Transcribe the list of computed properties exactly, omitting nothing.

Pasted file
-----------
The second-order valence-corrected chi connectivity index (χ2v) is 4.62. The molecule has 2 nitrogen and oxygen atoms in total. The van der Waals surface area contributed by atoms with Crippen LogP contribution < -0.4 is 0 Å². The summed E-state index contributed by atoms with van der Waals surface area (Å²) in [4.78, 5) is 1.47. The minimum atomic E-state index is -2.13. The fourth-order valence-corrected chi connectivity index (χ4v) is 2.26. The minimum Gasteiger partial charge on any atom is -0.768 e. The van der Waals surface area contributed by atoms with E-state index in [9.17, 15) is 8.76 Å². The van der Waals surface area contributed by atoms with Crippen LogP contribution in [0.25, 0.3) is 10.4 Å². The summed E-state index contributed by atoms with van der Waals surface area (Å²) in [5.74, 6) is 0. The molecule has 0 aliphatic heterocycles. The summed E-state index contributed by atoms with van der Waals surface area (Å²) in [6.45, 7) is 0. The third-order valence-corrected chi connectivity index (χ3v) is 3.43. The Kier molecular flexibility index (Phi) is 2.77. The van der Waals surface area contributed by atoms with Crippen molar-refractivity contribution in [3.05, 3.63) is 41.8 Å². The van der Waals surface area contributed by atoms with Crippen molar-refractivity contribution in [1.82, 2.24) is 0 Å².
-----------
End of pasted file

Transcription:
The second-order valence-corrected chi connectivity index (χ2v) is 4.62. The molecule has 2 nitrogen and oxygen atoms in total. The van der Waals surface area contributed by atoms with Crippen LogP contribution < -0.4 is 0 Å². The summed E-state index contributed by atoms with van der Waals surface area (Å²) in [4.78, 5) is 1.47. The minimum atomic E-state index is -2.13. The fourth-order valence-corrected chi connectivity index (χ4v) is 2.26. The minimum Gasteiger partial charge on any atom is -0.768 e. The van der Waals surface area contributed by atoms with E-state index in [9.17, 15) is 8.76 Å². The van der Waals surface area contributed by atoms with Crippen LogP contribution in [0.25, 0.3) is 10.4 Å². The summed E-state index contributed by atoms with van der Waals surface area (Å²) in [5.74, 6) is 0. The molecule has 0 aliphatic heterocycles. The summed E-state index contributed by atoms with van der Waals surface area (Å²) in [6.45, 7) is 0. The third-order valence-corrected chi connectivity index (χ3v) is 3.43. The Kier molecular flexibility index (Phi) is 2.77. The van der Waals surface area contributed by atoms with Crippen molar-refractivity contribution in [3.05, 3.63) is 41.8 Å². The van der Waals surface area contributed by atoms with Crippen molar-refractivity contribution in [1.82, 2.24) is 0 Å².